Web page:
Enjoy your evening, be proactive tomorrow: How Off-Job experiences shape daily proactivity
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Copyright © American Psychological Association, 2019. This paper is not the copy of record and may not exactly replicate the authoritative document published in the APA journal. Please do not copy or cite without author's permission. The final article is available, upon publication, at: https://doi.org/10.1037/apl0000391.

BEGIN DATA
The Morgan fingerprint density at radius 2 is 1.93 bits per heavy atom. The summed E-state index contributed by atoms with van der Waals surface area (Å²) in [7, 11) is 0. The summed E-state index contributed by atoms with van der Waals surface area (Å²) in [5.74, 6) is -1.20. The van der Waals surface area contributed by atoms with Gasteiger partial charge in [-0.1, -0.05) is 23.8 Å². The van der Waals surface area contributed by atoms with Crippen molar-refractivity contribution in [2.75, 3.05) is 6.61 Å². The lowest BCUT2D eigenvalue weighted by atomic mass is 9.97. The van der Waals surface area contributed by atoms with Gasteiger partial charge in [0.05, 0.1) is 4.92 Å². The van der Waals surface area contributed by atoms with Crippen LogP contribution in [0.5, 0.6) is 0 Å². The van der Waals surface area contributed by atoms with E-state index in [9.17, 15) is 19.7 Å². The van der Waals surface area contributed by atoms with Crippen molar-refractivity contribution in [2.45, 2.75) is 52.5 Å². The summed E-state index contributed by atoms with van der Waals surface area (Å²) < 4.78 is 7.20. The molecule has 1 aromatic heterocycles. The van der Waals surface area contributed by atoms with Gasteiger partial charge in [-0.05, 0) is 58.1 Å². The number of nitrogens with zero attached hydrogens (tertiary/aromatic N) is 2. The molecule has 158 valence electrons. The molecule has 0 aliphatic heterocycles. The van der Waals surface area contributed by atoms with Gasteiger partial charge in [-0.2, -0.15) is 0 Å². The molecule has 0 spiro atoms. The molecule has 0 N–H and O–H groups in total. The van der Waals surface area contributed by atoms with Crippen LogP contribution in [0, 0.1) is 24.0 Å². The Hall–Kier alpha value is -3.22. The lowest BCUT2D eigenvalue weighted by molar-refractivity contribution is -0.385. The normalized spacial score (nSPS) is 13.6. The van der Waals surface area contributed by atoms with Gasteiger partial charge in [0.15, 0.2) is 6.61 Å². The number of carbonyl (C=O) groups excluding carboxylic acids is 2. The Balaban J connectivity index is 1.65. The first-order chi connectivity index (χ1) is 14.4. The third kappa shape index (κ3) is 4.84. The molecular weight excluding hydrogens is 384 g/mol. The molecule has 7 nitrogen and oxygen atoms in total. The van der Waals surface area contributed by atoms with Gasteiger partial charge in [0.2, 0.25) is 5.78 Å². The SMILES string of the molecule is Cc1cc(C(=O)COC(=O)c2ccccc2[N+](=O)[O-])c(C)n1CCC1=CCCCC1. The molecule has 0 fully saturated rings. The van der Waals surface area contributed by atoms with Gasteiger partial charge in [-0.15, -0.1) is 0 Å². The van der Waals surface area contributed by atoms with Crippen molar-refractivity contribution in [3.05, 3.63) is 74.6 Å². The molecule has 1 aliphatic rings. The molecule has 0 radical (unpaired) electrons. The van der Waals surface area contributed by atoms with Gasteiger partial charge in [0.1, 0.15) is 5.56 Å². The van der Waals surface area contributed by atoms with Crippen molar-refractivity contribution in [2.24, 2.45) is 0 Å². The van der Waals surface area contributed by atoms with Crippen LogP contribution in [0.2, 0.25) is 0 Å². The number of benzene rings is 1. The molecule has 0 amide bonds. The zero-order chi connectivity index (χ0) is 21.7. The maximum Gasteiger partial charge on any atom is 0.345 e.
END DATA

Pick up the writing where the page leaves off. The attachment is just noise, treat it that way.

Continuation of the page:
© 2019 American Psychological Association. Drawing on conservation of resources theory (Hobfoll, 1989) and the model of proactive motivation (Parker, Bindl, & Strauss, 2010), this research employs experience sampling methods to examine how employees' off-job experiences during the evening relate to their proactive behavior at work the next day. A multilevel path analysis of data from 183 employees across 10 workdays indicated that various types of off-job experiences in the evening had differential effects on daily proactive behavior during the subsequent workday, and the psychological mechanisms underlying these varied relationships were distinct. Specifically, off-job mastery in the evening related positively to next-morning high-activated positive affect and role breadth self-efficacy, off-job agency in the evening related positively to next-morning role breadth self-efficacy and desire for control, and off-job hassles in the evening related negatively to next-morning high-activated positive affect; next-morning high-activated positive affect, role breadth self-efficacy, and desire for control, in turn, predicted next-day proactive behavior. Off-job relaxation in the evening related positively to next-morning low-activated positive affect, and off-job detachment in the evening had a decreasingly positive curvilinear relationship with next-morning low-activated positive affect. However, as expected, these two types of off-job experiences and lowactivated positive affect did not relate to next-day proactive behavior.
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